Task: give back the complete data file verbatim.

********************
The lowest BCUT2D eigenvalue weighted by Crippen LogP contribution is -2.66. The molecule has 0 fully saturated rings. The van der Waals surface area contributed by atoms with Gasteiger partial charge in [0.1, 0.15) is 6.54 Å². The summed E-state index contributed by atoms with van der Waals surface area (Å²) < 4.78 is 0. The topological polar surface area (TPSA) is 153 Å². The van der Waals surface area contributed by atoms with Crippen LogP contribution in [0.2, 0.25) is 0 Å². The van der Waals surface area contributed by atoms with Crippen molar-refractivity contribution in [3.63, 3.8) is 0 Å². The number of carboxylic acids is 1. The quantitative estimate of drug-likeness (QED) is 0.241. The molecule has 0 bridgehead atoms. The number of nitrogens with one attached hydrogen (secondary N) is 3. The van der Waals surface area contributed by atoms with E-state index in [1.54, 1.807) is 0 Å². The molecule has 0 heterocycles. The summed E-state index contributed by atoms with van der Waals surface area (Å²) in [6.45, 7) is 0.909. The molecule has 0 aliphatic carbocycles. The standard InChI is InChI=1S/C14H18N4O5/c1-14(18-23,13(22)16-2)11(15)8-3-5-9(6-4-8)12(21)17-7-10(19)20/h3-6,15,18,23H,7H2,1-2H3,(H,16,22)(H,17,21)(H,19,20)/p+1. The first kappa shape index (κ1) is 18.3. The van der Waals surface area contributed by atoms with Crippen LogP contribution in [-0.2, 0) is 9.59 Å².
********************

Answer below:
The lowest BCUT2D eigenvalue weighted by Crippen LogP contribution is -2.66. The molecule has 0 fully saturated rings. The van der Waals surface area contributed by atoms with Gasteiger partial charge in [0.1, 0.15) is 6.54 Å². The summed E-state index contributed by atoms with van der Waals surface area (Å²) < 4.78 is 0. The topological polar surface area (TPSA) is 153 Å². The van der Waals surface area contributed by atoms with Crippen LogP contribution in [0.2, 0.25) is 0 Å². The van der Waals surface area contributed by atoms with Crippen molar-refractivity contribution in [3.63, 3.8) is 0 Å². The number of carboxylic acids is 1. The quantitative estimate of drug-likeness (QED) is 0.241. The molecule has 0 bridgehead atoms. The number of nitrogens with one attached hydrogen (secondary N) is 3. The van der Waals surface area contributed by atoms with E-state index in [1.54, 1.807) is 0 Å². The molecule has 0 heterocycles. The summed E-state index contributed by atoms with van der Waals surface area (Å²) in [6.45, 7) is 0.909. The molecule has 0 aliphatic carbocycles. The standard InChI is InChI=1S/C14H18N4O5/c1-14(18-23,13(22)16-2)11(15)8-3-5-9(6-4-8)12(21)17-7-10(19)20/h3-6,15,18,23H,7H2,1-2H3,(H,16,22)(H,17,21)(H,19,20)/p+1. The first kappa shape index (κ1) is 18.3. The van der Waals surface area contributed by atoms with Crippen LogP contribution in [-0.2, 0) is 9.59 Å².